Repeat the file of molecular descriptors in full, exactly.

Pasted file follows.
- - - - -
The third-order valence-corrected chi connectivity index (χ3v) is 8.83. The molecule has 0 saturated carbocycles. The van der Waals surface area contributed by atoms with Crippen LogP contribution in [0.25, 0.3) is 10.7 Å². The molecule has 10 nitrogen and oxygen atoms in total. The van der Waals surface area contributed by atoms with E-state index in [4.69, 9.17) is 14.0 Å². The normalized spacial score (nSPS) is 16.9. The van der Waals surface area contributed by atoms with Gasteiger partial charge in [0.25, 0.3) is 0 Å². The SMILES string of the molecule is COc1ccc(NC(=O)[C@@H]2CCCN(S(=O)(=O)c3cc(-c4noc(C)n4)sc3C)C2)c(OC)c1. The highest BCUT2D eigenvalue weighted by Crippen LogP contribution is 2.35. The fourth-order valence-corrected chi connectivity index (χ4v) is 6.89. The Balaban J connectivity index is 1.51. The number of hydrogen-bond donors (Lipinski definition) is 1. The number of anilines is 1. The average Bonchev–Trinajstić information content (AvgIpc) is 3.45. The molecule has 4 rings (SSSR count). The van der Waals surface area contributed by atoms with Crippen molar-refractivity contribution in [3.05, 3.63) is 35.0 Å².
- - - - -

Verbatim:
The third-order valence-corrected chi connectivity index (χ3v) is 8.83. The molecule has 0 saturated carbocycles. The van der Waals surface area contributed by atoms with Crippen LogP contribution in [0.25, 0.3) is 10.7 Å². The molecule has 10 nitrogen and oxygen atoms in total. The van der Waals surface area contributed by atoms with E-state index in [4.69, 9.17) is 14.0 Å². The normalized spacial score (nSPS) is 16.9. The van der Waals surface area contributed by atoms with Gasteiger partial charge in [0.25, 0.3) is 0 Å². The SMILES string of the molecule is COc1ccc(NC(=O)[C@@H]2CCCN(S(=O)(=O)c3cc(-c4noc(C)n4)sc3C)C2)c(OC)c1. The highest BCUT2D eigenvalue weighted by Crippen LogP contribution is 2.35. The fourth-order valence-corrected chi connectivity index (χ4v) is 6.89. The Balaban J connectivity index is 1.51. The number of hydrogen-bond donors (Lipinski definition) is 1. The number of anilines is 1. The average Bonchev–Trinajstić information content (AvgIpc) is 3.45. The molecule has 4 rings (SSSR count). The van der Waals surface area contributed by atoms with Crippen molar-refractivity contribution in [3.05, 3.63) is 35.0 Å².